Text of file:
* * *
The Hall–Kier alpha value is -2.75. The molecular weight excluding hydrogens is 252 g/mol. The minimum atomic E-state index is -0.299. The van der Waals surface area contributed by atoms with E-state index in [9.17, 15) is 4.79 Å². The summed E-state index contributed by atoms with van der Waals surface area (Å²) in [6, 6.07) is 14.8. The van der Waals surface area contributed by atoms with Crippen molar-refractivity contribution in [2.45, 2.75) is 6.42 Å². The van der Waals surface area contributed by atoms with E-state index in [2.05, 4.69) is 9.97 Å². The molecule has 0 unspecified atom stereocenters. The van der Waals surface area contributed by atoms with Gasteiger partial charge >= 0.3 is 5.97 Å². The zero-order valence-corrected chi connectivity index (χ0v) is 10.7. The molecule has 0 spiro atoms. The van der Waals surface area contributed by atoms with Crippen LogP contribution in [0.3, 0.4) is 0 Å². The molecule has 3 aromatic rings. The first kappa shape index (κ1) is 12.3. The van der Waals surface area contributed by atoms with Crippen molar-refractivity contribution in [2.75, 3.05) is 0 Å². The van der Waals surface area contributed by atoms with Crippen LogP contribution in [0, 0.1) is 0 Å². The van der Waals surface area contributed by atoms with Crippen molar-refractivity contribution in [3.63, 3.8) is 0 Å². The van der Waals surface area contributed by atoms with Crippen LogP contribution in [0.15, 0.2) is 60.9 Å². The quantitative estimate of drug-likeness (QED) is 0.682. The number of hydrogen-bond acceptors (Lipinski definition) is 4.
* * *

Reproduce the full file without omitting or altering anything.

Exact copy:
The Hall–Kier alpha value is -2.75. The molecular weight excluding hydrogens is 252 g/mol. The minimum atomic E-state index is -0.299. The van der Waals surface area contributed by atoms with E-state index in [9.17, 15) is 4.79 Å². The summed E-state index contributed by atoms with van der Waals surface area (Å²) in [6, 6.07) is 14.8. The van der Waals surface area contributed by atoms with Crippen molar-refractivity contribution in [2.45, 2.75) is 6.42 Å². The van der Waals surface area contributed by atoms with E-state index in [2.05, 4.69) is 9.97 Å². The molecule has 0 unspecified atom stereocenters. The van der Waals surface area contributed by atoms with Gasteiger partial charge >= 0.3 is 5.97 Å². The zero-order valence-corrected chi connectivity index (χ0v) is 10.7. The molecule has 0 spiro atoms. The van der Waals surface area contributed by atoms with Crippen LogP contribution in [0.3, 0.4) is 0 Å². The molecule has 3 aromatic rings. The first kappa shape index (κ1) is 12.3. The van der Waals surface area contributed by atoms with Crippen molar-refractivity contribution in [2.75, 3.05) is 0 Å². The van der Waals surface area contributed by atoms with Crippen LogP contribution in [0, 0.1) is 0 Å². The van der Waals surface area contributed by atoms with Crippen molar-refractivity contribution in [3.63, 3.8) is 0 Å². The van der Waals surface area contributed by atoms with Crippen LogP contribution in [0.15, 0.2) is 60.9 Å². The quantitative estimate of drug-likeness (QED) is 0.682. The number of hydrogen-bond acceptors (Lipinski definition) is 4.